Last week, I took my Astronomical Ideas class to Haverford’s Special Collections wing in Magill Library to discuss and interact with our first edition of Copernicus’s 1543 de Revolutionibus (On the Revolution [of the Heavenly Spheres]) and our first edition of Newton’s 1687 Principia. Ann Upton of our Special Collections department generously arranged a session with these books for my class. She also brought Owen Gingerich’s amazing book describing his census and study of all first and second editions of the Copernicus book, and a transfer of debt that had been signed by Newton. Fewer than 500 copies of the Copernicus book were produced in the first edition, and only 300-400 copies of the Principia were produced in its first edition. So these are two rare commodities.
Here, you can see Ann showing students the Gingerich book, in which he presents i) the results of his study of the marginalia of the hundreds of Copernicus books he inspected, in an effort to learn about the impact of Copernicus’s work on the evolution of astronomical thought and ii) the present locations of all books he inspected, their individual histories, and individual interesting facts:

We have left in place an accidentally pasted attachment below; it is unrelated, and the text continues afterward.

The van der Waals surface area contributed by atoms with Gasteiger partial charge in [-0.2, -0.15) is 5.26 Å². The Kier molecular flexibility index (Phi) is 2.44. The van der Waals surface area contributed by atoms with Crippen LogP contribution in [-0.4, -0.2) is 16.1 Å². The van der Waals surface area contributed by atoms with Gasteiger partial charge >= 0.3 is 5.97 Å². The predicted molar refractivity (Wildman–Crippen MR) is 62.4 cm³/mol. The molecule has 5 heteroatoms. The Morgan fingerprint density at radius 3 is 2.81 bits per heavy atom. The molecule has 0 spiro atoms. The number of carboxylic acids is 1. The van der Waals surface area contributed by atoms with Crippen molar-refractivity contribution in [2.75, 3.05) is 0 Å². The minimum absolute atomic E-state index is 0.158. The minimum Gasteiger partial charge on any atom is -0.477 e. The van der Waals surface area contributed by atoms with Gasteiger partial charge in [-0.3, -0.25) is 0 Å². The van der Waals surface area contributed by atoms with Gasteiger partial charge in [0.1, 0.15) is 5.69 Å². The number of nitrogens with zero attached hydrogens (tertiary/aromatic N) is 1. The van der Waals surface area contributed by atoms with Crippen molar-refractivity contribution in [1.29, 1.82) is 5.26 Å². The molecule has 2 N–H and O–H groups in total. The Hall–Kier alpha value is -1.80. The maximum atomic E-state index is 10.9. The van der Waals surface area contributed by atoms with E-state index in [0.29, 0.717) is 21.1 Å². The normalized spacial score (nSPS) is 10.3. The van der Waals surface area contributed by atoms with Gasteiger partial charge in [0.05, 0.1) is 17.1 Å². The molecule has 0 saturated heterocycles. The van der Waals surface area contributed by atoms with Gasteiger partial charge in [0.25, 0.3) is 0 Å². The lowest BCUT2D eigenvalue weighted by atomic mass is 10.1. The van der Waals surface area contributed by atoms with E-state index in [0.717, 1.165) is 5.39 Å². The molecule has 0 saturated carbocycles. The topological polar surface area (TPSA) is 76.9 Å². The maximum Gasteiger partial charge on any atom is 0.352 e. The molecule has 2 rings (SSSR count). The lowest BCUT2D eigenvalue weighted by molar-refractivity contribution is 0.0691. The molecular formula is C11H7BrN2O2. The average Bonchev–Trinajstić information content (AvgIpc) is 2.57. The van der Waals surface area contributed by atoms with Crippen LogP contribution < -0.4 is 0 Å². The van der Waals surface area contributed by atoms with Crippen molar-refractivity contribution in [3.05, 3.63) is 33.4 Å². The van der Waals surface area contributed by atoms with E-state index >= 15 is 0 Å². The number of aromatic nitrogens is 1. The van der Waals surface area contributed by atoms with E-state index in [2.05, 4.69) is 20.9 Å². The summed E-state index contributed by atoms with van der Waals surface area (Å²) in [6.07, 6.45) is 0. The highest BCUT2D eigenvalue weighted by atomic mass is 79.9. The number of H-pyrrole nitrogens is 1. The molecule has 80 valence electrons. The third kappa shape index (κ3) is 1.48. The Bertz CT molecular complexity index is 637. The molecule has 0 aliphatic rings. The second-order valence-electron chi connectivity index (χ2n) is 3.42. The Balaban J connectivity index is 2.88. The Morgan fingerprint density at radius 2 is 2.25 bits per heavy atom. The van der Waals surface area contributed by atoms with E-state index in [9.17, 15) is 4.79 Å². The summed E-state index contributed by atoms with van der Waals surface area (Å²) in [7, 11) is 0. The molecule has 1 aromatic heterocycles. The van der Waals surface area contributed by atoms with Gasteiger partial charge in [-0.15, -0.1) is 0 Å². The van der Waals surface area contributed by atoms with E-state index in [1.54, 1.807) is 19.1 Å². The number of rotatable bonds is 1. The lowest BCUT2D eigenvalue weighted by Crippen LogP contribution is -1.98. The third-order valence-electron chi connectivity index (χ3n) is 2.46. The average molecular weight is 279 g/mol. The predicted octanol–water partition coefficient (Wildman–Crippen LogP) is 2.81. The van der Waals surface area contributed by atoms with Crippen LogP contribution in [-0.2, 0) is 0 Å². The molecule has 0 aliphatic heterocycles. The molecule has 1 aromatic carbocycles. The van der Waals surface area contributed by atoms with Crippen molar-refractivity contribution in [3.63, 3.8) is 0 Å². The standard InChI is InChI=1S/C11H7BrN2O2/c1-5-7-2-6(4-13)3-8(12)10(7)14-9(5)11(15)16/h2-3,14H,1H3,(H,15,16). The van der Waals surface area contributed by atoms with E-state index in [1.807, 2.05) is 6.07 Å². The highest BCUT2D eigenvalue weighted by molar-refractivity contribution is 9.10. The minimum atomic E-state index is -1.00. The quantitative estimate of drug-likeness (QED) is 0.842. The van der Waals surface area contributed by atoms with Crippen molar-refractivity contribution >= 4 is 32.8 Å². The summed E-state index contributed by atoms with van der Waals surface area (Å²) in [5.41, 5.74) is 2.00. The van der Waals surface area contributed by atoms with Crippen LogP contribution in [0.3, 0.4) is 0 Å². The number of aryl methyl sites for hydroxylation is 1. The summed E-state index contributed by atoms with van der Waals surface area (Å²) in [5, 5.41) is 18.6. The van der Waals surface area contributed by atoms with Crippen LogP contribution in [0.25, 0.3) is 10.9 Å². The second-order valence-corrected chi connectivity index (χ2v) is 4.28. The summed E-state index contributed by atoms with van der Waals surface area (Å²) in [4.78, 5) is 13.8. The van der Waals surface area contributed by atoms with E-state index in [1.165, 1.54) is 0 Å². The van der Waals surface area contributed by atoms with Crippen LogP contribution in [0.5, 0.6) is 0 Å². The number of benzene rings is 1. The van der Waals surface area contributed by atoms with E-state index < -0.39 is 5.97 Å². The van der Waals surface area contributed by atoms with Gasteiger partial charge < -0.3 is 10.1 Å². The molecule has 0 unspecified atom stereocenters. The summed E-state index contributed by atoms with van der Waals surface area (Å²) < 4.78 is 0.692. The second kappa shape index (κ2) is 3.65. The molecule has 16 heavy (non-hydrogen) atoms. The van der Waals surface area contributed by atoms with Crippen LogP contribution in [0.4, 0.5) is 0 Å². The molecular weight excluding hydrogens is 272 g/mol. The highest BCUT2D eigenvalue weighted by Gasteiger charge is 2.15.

Gingerich’s census revealed many juicy tidbits about the influence of Copernicus. Gingerich’s census was inspired by a richly annotated version of the book he viewed in the Royal Observatory in Edinburgh (if my memory serves me correctly) that had been owned by one of the leading astronomers of the 16th century. The detailed annotations made no mention of the heliocentric model that Copernicus is famous for today. I was particularly fascinated by the marginalia that Gingerich found in the copy that has been owned by Kepler, but previously owned by someone else. Gingerich found that two passages in particular had been annotated prior to Kepler acquiring the volume: One notation was of a passage where Copernicus raised the question of whether the center of the Sun or the center of the Earth’s orbit was the center of the Universe. Another notation was the word “ellipse”(!) written next to a passage where Copernicus was discussing the shapes of planetary orbits that included epicycles.
In this shot, you can appreciate the beautiful table with a wood base and glass top that the books were presented on. The Principia is on the left and De Revolutionibus is on the right, with Newton’s picture in the middle. Its amazing that any student can thumb through these works:
Finally, here is a cool candid of students using a flashlight on the Principia to detect the presence of the chain lines going crosswise through the pages. Chain lines – light lines hidden in the paper – are an artifact of the way paper was made back in the times of Copernicus and Newton. The crosswise orientation of the chain lies here reveals that this book’s pages were printed as “quartos”: